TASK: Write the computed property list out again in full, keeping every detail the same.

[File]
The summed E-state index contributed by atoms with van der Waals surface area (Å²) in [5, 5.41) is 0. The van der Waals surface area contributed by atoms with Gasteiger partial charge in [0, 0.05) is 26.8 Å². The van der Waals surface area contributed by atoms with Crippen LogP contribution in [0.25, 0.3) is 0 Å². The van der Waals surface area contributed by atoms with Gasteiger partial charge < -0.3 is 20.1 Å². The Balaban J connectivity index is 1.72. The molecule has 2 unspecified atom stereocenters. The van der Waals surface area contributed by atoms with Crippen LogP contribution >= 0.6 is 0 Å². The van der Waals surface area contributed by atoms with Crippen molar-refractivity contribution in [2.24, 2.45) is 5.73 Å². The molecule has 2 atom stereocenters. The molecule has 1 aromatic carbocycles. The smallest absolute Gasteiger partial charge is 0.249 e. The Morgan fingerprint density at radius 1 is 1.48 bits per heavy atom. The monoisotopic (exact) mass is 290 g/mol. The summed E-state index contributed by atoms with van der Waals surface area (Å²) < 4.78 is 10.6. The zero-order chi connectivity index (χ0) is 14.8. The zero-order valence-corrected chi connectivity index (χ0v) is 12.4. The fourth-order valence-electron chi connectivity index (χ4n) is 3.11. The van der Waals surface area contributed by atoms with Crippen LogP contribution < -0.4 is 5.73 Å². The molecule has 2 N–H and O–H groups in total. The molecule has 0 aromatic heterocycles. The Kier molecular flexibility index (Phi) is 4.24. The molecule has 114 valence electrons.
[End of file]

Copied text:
The summed E-state index contributed by atoms with van der Waals surface area (Å²) in [5, 5.41) is 0. The van der Waals surface area contributed by atoms with Gasteiger partial charge in [0, 0.05) is 26.8 Å². The van der Waals surface area contributed by atoms with Crippen LogP contribution in [0.25, 0.3) is 0 Å². The van der Waals surface area contributed by atoms with Gasteiger partial charge < -0.3 is 20.1 Å². The Balaban J connectivity index is 1.72. The molecule has 2 unspecified atom stereocenters. The van der Waals surface area contributed by atoms with Crippen LogP contribution >= 0.6 is 0 Å². The van der Waals surface area contributed by atoms with Crippen molar-refractivity contribution in [2.24, 2.45) is 5.73 Å². The molecule has 2 atom stereocenters. The molecule has 1 aromatic carbocycles. The smallest absolute Gasteiger partial charge is 0.249 e. The Morgan fingerprint density at radius 1 is 1.48 bits per heavy atom. The monoisotopic (exact) mass is 290 g/mol. The summed E-state index contributed by atoms with van der Waals surface area (Å²) < 4.78 is 10.6. The zero-order chi connectivity index (χ0) is 14.8. The zero-order valence-corrected chi connectivity index (χ0v) is 12.4. The fourth-order valence-electron chi connectivity index (χ4n) is 3.11. The van der Waals surface area contributed by atoms with Crippen LogP contribution < -0.4 is 5.73 Å². The molecule has 2 N–H and O–H groups in total. The molecule has 0 aromatic heterocycles. The Kier molecular flexibility index (Phi) is 4.24. The molecule has 114 valence electrons.